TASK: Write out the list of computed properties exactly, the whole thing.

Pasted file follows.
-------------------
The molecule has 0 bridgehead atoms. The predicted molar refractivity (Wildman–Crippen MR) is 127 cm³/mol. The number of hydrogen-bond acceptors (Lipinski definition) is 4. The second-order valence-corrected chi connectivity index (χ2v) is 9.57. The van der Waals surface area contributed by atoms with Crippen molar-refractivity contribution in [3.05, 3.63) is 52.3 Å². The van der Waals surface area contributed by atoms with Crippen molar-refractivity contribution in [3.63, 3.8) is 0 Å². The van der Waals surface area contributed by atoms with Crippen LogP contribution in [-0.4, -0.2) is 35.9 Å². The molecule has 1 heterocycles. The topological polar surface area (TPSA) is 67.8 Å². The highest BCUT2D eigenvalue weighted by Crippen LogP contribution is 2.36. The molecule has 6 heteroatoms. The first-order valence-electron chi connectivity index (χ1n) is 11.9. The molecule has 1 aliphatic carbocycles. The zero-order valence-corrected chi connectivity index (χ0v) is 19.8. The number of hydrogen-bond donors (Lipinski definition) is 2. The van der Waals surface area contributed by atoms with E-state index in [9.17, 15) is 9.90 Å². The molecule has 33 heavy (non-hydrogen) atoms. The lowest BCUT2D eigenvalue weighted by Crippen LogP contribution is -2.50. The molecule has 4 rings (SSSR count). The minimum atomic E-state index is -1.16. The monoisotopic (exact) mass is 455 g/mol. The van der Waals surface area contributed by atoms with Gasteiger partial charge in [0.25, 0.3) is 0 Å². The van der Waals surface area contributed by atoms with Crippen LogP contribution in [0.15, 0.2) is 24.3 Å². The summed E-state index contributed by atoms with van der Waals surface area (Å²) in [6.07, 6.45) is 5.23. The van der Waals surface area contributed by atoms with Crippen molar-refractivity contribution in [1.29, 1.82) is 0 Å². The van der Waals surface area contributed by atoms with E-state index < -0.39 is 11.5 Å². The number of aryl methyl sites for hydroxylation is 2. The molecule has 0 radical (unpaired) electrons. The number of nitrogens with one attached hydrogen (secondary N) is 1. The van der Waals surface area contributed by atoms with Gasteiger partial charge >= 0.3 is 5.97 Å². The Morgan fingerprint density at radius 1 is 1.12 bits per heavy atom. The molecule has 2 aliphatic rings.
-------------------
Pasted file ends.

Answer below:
The molecule has 0 bridgehead atoms. The predicted molar refractivity (Wildman–Crippen MR) is 127 cm³/mol. The number of hydrogen-bond acceptors (Lipinski definition) is 4. The second-order valence-corrected chi connectivity index (χ2v) is 9.57. The van der Waals surface area contributed by atoms with Crippen molar-refractivity contribution in [3.05, 3.63) is 52.3 Å². The van der Waals surface area contributed by atoms with Crippen molar-refractivity contribution in [3.63, 3.8) is 0 Å². The van der Waals surface area contributed by atoms with Crippen LogP contribution in [-0.4, -0.2) is 35.9 Å². The molecule has 1 heterocycles. The topological polar surface area (TPSA) is 67.8 Å². The highest BCUT2D eigenvalue weighted by Crippen LogP contribution is 2.36. The molecule has 6 heteroatoms. The first-order valence-electron chi connectivity index (χ1n) is 11.9. The molecule has 1 aliphatic carbocycles. The zero-order valence-corrected chi connectivity index (χ0v) is 19.8. The number of hydrogen-bond donors (Lipinski definition) is 2. The van der Waals surface area contributed by atoms with E-state index in [9.17, 15) is 9.90 Å². The molecule has 33 heavy (non-hydrogen) atoms. The lowest BCUT2D eigenvalue weighted by Crippen LogP contribution is -2.50. The molecule has 4 rings (SSSR count). The minimum atomic E-state index is -1.16. The monoisotopic (exact) mass is 455 g/mol. The van der Waals surface area contributed by atoms with Gasteiger partial charge in [0.25, 0.3) is 0 Å². The van der Waals surface area contributed by atoms with Crippen LogP contribution in [0.15, 0.2) is 24.3 Å². The summed E-state index contributed by atoms with van der Waals surface area (Å²) in [6.07, 6.45) is 5.23. The van der Waals surface area contributed by atoms with Crippen molar-refractivity contribution in [1.29, 1.82) is 0 Å². The van der Waals surface area contributed by atoms with E-state index < -0.39 is 11.5 Å². The number of aryl methyl sites for hydroxylation is 2. The molecule has 0 radical (unpaired) electrons. The number of nitrogens with one attached hydrogen (secondary N) is 1. The van der Waals surface area contributed by atoms with Gasteiger partial charge >= 0.3 is 5.97 Å². The Morgan fingerprint density at radius 1 is 1.12 bits per heavy atom. The molecule has 2 aliphatic rings.